How can migration, workforce participation, and education balance the cost of aging in Europe?

Guillaume Marois, ADRI, Shanghai University
Alain Bélanger, Institut National de la Recherche Scientifique (INRS)
Wolfgang Lutz, Wittgenstein Centre

This paper provides a systematic, multidimensional demographic analysis of the degree to which negative economic consequences of population aging can be mitigated by changes in migration and labor force participation. Using a microsimulation population projection model accounting for 13 individual characteristics including education and immigration-related variables, we built scenarios of future changes in labor force participation, migration volumes and their educational composition and speed of integration for the 28 EU member states. We study the consequences in terms of the conventional age dependency ratio, the labor force dependency ratio, and the productivity-weighted labor force dependency ratio using education as a proxy of productivity, which accounts for the fact that not all individuals are equality productive in society. The results show that in terms of the more sophisticated ratios, population aging looks less daunting than when only considering age structure. In terms of policy options, lifting labor force participation among the general population as in Sweden, and education-selective migration if accompanied by high integration, could even improve economic dependency. On the other hand, high immigration volumes combined with both low education and integration leads to increasing economic dependency. This shows the high stakes involved with integration outcomes under high migration volumes.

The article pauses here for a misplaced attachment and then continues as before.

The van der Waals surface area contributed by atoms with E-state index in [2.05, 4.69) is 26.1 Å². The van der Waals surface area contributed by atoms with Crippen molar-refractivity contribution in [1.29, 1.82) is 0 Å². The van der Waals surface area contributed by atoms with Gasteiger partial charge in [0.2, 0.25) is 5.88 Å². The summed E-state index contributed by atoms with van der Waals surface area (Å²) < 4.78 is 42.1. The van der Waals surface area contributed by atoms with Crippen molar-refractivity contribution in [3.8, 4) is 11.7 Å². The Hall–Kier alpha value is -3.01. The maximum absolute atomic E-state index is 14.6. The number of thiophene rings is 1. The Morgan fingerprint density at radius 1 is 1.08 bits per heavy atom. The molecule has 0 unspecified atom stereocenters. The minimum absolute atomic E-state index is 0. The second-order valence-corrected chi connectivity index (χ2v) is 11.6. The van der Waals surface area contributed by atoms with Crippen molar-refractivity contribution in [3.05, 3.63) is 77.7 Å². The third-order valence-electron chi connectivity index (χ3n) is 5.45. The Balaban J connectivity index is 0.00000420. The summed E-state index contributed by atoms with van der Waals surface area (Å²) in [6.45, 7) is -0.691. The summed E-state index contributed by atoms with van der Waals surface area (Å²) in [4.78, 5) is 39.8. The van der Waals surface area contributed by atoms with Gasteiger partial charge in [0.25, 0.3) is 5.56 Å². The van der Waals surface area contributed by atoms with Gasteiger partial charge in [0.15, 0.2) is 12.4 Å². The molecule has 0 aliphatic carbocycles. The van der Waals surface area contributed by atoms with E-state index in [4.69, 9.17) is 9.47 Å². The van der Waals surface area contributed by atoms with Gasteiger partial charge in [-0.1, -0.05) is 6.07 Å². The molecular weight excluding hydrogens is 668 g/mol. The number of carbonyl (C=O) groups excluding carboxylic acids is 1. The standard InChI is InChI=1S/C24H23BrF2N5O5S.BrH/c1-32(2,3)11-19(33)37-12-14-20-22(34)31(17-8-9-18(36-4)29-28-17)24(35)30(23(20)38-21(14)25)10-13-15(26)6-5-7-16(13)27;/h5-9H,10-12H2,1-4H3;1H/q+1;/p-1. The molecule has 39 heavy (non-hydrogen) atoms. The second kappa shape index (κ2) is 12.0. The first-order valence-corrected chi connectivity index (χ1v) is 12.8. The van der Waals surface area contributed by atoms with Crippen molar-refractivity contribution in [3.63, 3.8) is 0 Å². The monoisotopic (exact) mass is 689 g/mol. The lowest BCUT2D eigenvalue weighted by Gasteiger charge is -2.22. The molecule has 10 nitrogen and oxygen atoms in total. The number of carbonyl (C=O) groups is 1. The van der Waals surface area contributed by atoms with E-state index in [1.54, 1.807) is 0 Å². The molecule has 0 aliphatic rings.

Keywords: Population projections, forecasts, and estimations, Human capital and labour markets, Population ageing, International migration

See paper.

  Presented in Session 51. Population Ageing, Population Decline and Migration